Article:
The latest ChromeOS 120 release adds several new features including a Virtual Desks button, pinch and zoom PiP resizing and more. This version is now rolling out to most of the supported ChromeOS devices. If your Chromebook hasn’t received the ChromeOS 120 release, you can check the status of your device here.
Better Virtual Desks access in ChromeOS 120
I’ve been testing the new Virtual Desks button on my Chromebook for many months now. And I think it’s a fantastic addition to ChromeOS 120. That assumes you use the Virtual Desks feature, of course. Maybe this will get you to try it if you don’t.
Above you can see that I’m on “Desk 2”, as shown on the new button. I also have a preview of my two current desks; it appears when clicking the Virtual Desks button.
I’m using the default desk names in this example but you can rename your desks. Just click the name of a desk in the preview to enable editing of the name. Adding a desk can be done by clicking the tall “+” in the preview as well.
ChromeOS 120 release adds pinch to resize PiP
Folks that use PiP, or Picture in Picture, when watching videos will appreciate the new pinch to resize feature for Chromebooks.
Using your touchscreen (if you have one, that is), you can use a two-finger gesture to resize PiP windows in size. In my testing, it’s very fluid and seamless, although your experience may vary based on your Chromebook hardware.
More granular mouse settings for Chromebooks
I’m not a mouse user on my Chromebook but if you are, you’ll like the added mouse settings in ChromeOS 120. Note that you must have a mouse connected to a Chromebook to see these options.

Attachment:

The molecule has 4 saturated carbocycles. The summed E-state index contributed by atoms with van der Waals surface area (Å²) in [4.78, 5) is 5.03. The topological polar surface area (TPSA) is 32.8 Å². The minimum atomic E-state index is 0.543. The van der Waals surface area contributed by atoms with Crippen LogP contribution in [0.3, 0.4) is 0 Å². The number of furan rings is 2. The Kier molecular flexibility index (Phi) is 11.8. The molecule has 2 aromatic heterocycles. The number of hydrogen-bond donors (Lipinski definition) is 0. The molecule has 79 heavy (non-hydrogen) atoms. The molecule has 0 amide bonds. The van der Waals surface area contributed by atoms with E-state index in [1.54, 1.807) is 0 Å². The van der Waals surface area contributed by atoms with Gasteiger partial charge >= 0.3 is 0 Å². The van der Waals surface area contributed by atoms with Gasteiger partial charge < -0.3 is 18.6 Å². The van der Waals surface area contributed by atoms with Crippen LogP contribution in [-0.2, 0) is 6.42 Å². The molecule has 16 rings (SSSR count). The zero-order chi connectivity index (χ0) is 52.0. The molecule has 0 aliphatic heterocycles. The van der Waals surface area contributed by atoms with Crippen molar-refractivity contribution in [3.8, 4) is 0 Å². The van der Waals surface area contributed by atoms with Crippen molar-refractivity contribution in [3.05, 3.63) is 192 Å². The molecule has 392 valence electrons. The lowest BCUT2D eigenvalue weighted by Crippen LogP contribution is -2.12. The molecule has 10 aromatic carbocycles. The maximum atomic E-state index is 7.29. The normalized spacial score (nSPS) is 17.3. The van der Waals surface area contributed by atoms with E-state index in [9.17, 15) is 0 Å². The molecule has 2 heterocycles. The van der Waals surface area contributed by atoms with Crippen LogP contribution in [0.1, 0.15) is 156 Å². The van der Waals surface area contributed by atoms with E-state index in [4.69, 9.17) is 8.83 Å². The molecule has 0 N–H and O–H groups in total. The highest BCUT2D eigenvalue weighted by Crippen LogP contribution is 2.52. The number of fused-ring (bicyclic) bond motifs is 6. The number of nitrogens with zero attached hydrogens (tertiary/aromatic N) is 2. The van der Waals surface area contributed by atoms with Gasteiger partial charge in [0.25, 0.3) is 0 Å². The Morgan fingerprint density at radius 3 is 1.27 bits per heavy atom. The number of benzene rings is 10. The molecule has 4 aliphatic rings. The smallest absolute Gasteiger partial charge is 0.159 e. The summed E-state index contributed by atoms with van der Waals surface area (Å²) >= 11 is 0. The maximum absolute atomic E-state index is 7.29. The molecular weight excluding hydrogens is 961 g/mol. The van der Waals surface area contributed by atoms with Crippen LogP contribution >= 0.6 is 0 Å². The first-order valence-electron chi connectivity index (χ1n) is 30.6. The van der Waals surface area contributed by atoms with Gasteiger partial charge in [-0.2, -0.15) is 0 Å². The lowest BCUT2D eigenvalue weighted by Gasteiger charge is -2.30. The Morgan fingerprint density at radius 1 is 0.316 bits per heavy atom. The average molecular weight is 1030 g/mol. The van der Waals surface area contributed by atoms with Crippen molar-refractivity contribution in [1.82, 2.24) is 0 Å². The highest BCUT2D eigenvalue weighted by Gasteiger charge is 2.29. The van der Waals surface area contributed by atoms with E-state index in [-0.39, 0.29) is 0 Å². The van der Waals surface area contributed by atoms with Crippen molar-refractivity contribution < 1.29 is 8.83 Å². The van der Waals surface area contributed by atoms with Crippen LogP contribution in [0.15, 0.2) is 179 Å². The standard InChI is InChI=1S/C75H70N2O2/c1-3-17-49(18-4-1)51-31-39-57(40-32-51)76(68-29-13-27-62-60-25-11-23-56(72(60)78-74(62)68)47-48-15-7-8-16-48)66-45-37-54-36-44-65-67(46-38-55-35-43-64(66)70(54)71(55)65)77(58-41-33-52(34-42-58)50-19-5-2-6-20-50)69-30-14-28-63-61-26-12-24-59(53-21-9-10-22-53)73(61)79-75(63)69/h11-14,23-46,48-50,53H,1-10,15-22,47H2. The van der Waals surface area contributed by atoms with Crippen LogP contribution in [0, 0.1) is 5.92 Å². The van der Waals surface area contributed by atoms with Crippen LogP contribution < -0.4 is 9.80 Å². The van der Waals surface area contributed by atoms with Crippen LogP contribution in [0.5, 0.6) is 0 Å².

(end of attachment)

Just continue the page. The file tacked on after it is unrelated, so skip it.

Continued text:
The main additions appear to be the ability to disable mouse scroll acceleration, adjust scrolling speed, and button customization. Again, I don’t use a mouse so I may have missed other additions here.
Easing into the customized keyboard settings with ChromeOS 120
Another feature I’ve been testing for months is keyboard customization settings. It appears Google is slowly adding parts of this feature with this release:
You can configure right-click behavior using the keyboard and touchpad. You can also configure settings for actions such as Home, End, and Page Up, in the Customize keyboard keys subpage.
I’m running ChromeOS 121 and have some flags enabled so I may be ahead of the curve here. I can customize many more keyboard actions, as shown below.
You may not have the same options as I do. But you should still see a few choices if you want to modify keyboard actions or the right-click button action on your Chromebook.
Nearby Self Share comes to Chromebooks
Lastly, ChromeOS 120 adds the same Nearby Shelf Share to Chromebooks that Android devices have had for quite some time. This makes is easier to share files to other ChromeOS devices even if their screens are off.
Nearby Share Self Share enables seamless sharing between a user’s devices. Now, transfers will automatically be accepted when Nearby Sharing with any Android or ChromeOS device that is logged into the same Google account, even when the other device’s screen is off.
What’s different between the Nearby Share feature introduced in 2020 and Nearby Self Share? The key here is that it works for devices logged in with the same Google account, as noted. So if you have two ChromeOS devices or one Chromebook and Android phone, you can “self share” files between them.